This is a highly readable and experience-based guide that high school English teachers will find useful, especially now when many students are learning from home, at least part time.

Canadian Teacher Magazine, winter 2021

This book contains the best teaching ideas developed by the author, Robert Thomson, during his years teaching high school English. “Home Study Projects” has two main objectives: (1) to give teachers a method for getting their students happily involved in home-based projects and (2) to share with teachers ideas for enlivening their classroom.Writing projects out of class often is a frightening idea for students.

Thomson suggests that students can overcome their fear if they work with three kinds of templates: book reports, movie reports and song reports. A fourth template consists of a method for analyzing paintings (Norman Rockwell is featured.) Readers will find detailed instructions on how to teach all four templates. Once students know how to use the templates writing a report becomes much easier: the report will consist of templates strung together by an expository narrative.

A project on Van Gogh might include a short introduction, a book report on Irving Stone’s “Lust for Life”, a movie report on the eponymous 1956 movie (starring Kirk Douglas) and an analysis of a few paintings by Van Gogh. Such a project demands considerable time and effort but the student who accepts the challenge will learn a lot: new skills, new ideas and new vocabulary. The student would also experience the satisfaction of researching a topic that really interests him/her.

The second objective of “Home Study Projects” is to share with teachers classroom activities that will spark students’ interest: (a) teaching songs with cloze outlines. Clozes provide a good exercise in careful listening and a review of basics such as spelling and how to use contractions. Some songs address issues of importance to teen-agers (parental neglect in Cat’s in the Cradle, the problem of extreme poverty in Streets of London).

Streets of London can lead to a discussion of a poem on the same theme: Robert Southey’s 1798 Complaints of the Poor; (b) teaching musicals (West Side Story) using clozes then discussing its themes and comparing it with Romeo and Juliet. (c) using a Time Magazine article on John Lennon’s killer to introduce students to abnormal psychology. (d) using select columns by Ann Landers to get students thinking about important questions: e.g. how to become more skillful at making friends, what qualities to look for in a future mate; (e) using documentary movies to hone skills such as bias-detection and note-taking; (f) modeling for students how to analyze a painting.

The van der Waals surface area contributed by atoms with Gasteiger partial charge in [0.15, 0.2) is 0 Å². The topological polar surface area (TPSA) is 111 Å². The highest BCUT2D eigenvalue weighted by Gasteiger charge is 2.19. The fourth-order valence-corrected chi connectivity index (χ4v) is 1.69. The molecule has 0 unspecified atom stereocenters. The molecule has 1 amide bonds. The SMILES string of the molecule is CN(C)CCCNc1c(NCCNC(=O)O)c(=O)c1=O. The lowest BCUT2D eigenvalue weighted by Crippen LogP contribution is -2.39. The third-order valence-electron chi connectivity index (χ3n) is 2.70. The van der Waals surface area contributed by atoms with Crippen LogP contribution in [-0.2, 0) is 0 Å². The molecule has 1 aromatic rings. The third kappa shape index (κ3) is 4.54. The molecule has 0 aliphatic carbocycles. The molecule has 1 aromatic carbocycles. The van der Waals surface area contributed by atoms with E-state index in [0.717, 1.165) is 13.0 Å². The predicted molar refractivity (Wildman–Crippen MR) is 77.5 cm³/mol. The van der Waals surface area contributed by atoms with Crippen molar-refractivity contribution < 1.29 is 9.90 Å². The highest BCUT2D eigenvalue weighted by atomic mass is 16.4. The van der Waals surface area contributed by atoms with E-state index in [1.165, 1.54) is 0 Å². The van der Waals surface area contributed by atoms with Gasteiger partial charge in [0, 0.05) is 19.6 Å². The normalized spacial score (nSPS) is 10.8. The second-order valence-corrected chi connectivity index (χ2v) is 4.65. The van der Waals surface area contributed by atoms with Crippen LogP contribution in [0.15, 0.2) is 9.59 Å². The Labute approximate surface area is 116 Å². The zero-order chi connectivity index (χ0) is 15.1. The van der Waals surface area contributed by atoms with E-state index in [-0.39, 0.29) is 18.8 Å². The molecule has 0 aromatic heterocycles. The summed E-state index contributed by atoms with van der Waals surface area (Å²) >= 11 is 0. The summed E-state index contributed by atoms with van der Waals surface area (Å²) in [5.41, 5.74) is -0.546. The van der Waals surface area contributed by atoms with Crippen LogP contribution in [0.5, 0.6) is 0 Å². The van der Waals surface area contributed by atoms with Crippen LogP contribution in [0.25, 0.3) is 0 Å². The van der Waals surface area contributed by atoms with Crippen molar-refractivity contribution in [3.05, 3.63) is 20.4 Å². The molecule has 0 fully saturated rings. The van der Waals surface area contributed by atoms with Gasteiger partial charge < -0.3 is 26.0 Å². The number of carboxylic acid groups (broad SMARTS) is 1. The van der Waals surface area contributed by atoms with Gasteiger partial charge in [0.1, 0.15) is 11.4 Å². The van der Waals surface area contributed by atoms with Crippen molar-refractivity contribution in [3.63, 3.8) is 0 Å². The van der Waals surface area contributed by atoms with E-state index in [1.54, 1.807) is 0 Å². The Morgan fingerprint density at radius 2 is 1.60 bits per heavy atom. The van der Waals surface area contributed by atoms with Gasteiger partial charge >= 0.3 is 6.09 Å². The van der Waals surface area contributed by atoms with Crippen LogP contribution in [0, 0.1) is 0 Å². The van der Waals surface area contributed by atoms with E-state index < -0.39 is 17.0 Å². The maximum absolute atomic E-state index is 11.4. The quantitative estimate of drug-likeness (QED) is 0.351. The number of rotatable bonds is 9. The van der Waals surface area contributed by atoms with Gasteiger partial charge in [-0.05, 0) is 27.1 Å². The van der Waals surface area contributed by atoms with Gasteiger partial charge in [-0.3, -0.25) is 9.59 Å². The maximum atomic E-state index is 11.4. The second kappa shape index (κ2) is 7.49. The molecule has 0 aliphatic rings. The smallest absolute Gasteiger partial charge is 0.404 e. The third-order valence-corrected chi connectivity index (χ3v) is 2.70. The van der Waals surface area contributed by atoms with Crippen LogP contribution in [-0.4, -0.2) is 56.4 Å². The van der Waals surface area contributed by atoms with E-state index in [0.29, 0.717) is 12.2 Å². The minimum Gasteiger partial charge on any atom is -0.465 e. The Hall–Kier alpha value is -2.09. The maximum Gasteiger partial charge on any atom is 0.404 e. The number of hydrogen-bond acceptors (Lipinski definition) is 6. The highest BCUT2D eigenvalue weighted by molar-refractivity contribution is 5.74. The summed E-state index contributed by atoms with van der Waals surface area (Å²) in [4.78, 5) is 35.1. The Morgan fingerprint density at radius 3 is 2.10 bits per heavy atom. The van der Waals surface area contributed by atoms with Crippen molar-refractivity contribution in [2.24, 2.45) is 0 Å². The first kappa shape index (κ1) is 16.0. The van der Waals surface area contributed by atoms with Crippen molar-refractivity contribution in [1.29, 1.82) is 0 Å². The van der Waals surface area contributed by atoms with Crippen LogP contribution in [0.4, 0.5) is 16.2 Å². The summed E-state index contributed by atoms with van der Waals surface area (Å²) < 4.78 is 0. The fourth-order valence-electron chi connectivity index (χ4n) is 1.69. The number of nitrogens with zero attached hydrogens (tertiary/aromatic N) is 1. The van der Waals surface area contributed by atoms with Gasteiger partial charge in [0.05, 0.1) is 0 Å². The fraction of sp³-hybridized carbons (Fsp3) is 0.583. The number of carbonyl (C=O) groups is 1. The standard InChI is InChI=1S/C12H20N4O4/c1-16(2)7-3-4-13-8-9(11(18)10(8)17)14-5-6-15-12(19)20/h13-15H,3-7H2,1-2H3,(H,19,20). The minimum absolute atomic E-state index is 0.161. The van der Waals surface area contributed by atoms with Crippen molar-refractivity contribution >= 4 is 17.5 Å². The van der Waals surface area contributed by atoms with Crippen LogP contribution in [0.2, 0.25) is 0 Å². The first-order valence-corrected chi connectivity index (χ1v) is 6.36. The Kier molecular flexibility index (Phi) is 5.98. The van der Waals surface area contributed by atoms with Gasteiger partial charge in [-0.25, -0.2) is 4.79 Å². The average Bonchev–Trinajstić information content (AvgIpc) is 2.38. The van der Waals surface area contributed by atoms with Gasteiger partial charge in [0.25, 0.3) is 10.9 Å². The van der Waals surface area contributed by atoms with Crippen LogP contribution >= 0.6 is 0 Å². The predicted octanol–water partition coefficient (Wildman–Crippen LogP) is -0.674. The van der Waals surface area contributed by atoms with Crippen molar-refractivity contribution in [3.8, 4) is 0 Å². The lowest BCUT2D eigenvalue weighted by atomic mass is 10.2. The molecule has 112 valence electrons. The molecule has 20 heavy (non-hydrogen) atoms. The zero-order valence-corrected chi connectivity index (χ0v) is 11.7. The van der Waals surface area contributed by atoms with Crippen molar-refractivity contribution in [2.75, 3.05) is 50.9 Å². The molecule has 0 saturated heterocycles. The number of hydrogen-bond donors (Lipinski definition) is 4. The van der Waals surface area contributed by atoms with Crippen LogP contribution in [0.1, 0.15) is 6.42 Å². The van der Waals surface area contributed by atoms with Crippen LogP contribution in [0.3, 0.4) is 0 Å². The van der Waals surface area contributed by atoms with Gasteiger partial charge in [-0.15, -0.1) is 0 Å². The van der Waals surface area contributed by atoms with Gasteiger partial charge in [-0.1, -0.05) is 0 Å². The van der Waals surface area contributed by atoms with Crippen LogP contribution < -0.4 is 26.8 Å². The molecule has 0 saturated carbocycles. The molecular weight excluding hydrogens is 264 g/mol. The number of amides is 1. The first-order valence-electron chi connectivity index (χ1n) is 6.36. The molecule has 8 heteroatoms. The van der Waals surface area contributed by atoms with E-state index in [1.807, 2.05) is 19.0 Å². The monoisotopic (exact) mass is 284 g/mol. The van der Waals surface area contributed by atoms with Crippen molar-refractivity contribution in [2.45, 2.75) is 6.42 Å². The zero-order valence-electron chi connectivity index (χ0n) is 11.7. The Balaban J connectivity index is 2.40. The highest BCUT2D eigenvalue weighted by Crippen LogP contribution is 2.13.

The focus is on paintings by Norman Rockwell that will interest adolescents: e. g., The Girl with the Shiner, Breaking Home Ties, Sunday Morning in America.A key concern of the author is to help students understand the challenges that they face at their stage of development and to help them organize their thoughts Thomson recommends keeping a journal. Another goal of “Home Study Projects” is to inspire students to read challenging books and make a habit of balancing books and movies in their life.

There are several pages explaining how to achieve these goals. Although the author developed his ideas in the English classroom he believes his book will interest teachers in other fields as well: history, psychology, ESL, home-schooling, and guidance counselling. Many pages will interest teachers who advocate project-based learning.

Numerous activities in this book utilize audio-visual aids and draw on multi-media resources. This helps to make the book accessible to visual and auditory learners. “Home Study Projects” includes: a step by step approach to teaching each activity, a list of A-V equipment needed, printed handouts for students (readings; templates, samples of students’ writing), sample questions, and suggestions of topics suitable for home-based reports. A sample passage: “When we read a good book we follow the intricate pathways of an author’s mind. Walking along this pathway we learn new words and new ways of expressing things, new ways of thinking and feeling.”